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There Is or Isn’t a Link Between Phones and Cancer, Depending Whom You Believe

There Is or Isn’t a Link Between Phones and Cancer, Depending Whom You Believe: Via Wikipedia.org

Via Wikipedia.org

It turns out holding a device that emits radiation next to your head for prolonged periods on a daily basis is bad for your health.

A new study conducted by Dr. Igor Yakymenko claims that cell phone use does increase a person’s risk for certain types of cancer.

“These data are a clear sign of the real risks this kind of radiation poses for human health,” Yakymenko said.

The study, which is known as a “meta study,” combined results from hundreds of previous studies that examined the effects of cellphone radiation.

“(Our) data were obtained on adults who used cell phones mostly up to 10 years as adults,” Yakymenko said. “The situation can dramatically differ for children who use cells phone in childhood, when their biology much more sensitive to hazardous factors, and will use it over the life.”

So, how bad were the results?

That damage can add up over time and cause a variety of health problems, like cancer, headaches, fatigue and even skin problems.

For example, using your phone for just 20 minutes a day for five years increased the risk of one type of brain tumor threefold, and using the phone an hour a day for four years upped the risk of some tumors three to five times, Yakymenko said.

So basically, we’re all going to die from brain tumors, right? Not according to John Hayward of Breitbart, who claims the risk is being overblown.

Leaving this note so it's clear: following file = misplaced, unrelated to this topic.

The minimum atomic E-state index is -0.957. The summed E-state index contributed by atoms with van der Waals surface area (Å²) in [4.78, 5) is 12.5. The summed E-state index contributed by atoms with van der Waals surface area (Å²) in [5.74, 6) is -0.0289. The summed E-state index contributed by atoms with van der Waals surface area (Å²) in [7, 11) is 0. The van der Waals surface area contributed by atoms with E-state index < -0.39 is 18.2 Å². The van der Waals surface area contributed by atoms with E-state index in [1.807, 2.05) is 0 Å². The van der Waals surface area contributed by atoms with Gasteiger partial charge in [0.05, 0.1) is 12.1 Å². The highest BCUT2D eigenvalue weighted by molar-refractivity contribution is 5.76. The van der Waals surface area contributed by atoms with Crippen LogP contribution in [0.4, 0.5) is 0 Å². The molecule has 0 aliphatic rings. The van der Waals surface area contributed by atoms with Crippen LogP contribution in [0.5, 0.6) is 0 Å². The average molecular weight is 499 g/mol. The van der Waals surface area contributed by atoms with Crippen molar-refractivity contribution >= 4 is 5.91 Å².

The NYDN does specify that Yakymenko and his team conducted a “meta-study,” which is “basically a study of hundreds of other studies,” which is important to remember. Meta-studies inherit all the problems of their component research, including the problem of age – cell phone technology evolves very quickly, so popular devices from 2015 could be significantly different from those of 2012, 2008 or earlier. Most major studies cover very long periods of time, by necessity, so a great deal of the information piped into a meta-study could be based on devices dating all the way back to the 1990s. Yakymenko mentions in the article that his data was “obtained on adults who used cell phones mostly up to 10 years as adults,” which by definition means some fairly old devices were involved.

In the end, it all comes down to who you trust: a New York tabloid interviewing a random Ukrainian dude from the National University for Food Technologies in Kiev or a right-wing blogger writing for Breitbart.

Hooray for modern journalism!

(Source: NY Daily News, Breitbart)

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